African Leaders Tackle Education, Trade, and Agriculture at Harvard University
“Africa’s Leaders Speak” brought former heads of state from Cape Verde, Nigeria, and Tanzania to Harvard for a closed workshop on Transforming Africa in the 21st Century with contributions from key representatives from the African Export Import Bank, the Africa-America Institute, the African Development Bank, private sector, and academics on April 25th, 2018.
H.E. Jakaya Mrisho Kikwete, former president of Tanzania; H.E. Carlos Veiga, former prime minister of Cape Verde, and H.E. Olusegun Obasanjo, former president of Nigeria, spoke from their own experience about the challenges and opportunities in present-day Africa.
Former President Obasanjo conveyed with urgency the issues facing the agriculture sector in Africa. Up to 80% of Africans earn their livelihood from subsistence agriculture, while at the same time the continent is importing $50-60 billion worth of food annually; highlighting the need to develop commercial agriculture further. In existing commercial agriculture, 75% of global cocoa production comes from Africa, but the continent receives only 2% of the value of the world chocolate market. Adding value to raw materials and engaging more women and youth as “agripreneurs” constitute part of the solution, according to Obasanjo.
While the challenges facing the education sector are equally pressing, the 21st century also offers immense opportunities. Presently, only 5% of Africans have access to university. One of the solutions, as suggested by Kofi Appenteng, President of the Africa-America Institute, is not to think incrementally, but in terms of quantum leaps by creating socially relevant technology.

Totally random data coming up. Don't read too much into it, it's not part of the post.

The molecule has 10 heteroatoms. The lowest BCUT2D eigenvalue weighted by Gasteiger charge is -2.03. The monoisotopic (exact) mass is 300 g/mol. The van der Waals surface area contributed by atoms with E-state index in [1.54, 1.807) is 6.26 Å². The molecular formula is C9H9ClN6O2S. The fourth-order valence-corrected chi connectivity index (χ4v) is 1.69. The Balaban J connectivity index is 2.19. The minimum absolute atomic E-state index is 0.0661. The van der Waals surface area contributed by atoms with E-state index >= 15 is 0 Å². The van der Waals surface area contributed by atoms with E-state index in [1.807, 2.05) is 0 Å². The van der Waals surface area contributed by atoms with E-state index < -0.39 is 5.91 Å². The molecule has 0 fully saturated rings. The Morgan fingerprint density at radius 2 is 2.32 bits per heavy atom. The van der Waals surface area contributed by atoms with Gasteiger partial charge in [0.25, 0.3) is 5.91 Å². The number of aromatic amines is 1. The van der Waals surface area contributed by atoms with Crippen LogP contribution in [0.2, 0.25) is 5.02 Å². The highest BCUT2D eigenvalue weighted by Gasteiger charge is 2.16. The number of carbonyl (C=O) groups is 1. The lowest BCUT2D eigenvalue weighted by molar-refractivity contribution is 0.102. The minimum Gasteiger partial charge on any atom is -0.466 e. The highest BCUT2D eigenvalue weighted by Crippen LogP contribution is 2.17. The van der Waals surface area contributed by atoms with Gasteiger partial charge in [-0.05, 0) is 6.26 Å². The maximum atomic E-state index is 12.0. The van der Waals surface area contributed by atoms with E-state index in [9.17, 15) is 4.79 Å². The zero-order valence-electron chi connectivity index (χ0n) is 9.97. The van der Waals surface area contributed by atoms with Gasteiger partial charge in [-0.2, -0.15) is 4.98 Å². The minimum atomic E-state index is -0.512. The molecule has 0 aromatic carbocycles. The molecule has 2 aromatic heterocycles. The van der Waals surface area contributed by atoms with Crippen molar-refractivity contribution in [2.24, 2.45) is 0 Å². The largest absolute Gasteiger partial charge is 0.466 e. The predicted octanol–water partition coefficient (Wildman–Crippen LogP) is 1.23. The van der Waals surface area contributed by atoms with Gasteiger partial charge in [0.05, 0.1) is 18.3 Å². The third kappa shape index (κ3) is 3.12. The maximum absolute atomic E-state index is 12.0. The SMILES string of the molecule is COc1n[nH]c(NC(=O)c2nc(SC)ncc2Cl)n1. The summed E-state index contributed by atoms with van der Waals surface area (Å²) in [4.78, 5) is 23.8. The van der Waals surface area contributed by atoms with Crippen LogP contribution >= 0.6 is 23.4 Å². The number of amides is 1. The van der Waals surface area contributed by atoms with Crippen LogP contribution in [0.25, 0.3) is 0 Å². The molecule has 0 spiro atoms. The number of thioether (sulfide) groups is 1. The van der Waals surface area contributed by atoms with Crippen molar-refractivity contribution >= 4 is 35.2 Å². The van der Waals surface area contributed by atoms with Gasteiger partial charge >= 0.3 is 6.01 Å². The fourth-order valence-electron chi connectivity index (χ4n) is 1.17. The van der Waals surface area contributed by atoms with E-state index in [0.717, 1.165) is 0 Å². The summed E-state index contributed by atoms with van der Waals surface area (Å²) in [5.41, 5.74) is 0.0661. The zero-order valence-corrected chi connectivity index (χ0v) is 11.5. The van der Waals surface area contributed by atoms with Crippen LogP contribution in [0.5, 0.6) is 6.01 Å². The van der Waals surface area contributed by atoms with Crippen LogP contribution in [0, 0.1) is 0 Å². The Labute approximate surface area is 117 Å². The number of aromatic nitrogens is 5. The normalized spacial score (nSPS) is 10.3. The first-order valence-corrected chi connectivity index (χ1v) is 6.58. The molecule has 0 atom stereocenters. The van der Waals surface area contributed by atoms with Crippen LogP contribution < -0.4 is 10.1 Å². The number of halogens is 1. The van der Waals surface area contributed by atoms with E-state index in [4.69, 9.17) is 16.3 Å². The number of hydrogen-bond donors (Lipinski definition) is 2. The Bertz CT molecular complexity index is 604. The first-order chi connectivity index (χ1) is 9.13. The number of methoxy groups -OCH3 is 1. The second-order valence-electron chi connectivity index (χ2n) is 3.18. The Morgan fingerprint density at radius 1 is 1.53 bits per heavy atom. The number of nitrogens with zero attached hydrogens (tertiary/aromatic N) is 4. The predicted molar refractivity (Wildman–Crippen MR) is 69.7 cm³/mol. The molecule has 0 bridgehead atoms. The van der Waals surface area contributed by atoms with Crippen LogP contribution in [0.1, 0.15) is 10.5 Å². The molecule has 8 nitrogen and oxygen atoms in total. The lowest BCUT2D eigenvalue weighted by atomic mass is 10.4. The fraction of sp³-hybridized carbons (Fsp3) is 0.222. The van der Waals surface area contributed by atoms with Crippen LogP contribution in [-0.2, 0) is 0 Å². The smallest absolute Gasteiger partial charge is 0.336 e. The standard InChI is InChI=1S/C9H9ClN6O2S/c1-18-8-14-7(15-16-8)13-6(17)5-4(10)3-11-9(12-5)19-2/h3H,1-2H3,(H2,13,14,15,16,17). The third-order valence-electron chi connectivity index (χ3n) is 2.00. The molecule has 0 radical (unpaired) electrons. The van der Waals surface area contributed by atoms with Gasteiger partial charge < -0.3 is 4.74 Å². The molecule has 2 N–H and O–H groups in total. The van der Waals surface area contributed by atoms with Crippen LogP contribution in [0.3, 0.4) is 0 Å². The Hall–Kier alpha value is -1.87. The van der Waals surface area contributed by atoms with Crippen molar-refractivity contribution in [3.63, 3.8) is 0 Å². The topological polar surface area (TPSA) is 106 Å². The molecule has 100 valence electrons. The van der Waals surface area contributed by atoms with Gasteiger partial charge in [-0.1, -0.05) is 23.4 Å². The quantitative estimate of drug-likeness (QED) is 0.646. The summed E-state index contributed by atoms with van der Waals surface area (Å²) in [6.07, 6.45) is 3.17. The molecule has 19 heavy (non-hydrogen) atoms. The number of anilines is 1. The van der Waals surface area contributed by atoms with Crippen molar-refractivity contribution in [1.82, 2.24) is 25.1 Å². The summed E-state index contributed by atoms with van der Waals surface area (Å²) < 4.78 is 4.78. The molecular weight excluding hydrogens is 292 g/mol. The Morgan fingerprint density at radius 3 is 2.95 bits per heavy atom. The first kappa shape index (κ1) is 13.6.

Former Prime Minister Veiga outlined some of the key economic trends that characterize the African continent; he asserted that “African countries should embrace the trend of the private sector driving growth.” 90% of jobs in Africa are located in the private sector, and significant tax revenues come from business. Even with the dominance of the export of natural resources, countries such as Rwanda and Ethiopia have experienced significant growth by creating peace and security and investing in agriculture.
The workshop acknowledged that while parts of Africa are making good use of technology and benefit from growing economics, there are also parts that vastly differ from their successful neighbors. In order for Africa to get on board with the “train of growth,” coined by a commentator, we need to work together, and collectively share ideas as we did at the workshop convened by the Harvard Center for African Studies.
The Harvard University Center for African Studies is a globally recognized, interdisciplinary body committed to broadening knowledge about Africa and engagement with African perspectives through scholarship, collaboration, and dialogue.
This event was made possible through collaboration with the Hutchins Center for African and African American Studies and the Center for Public Leadership at Harvard Kennedy School.
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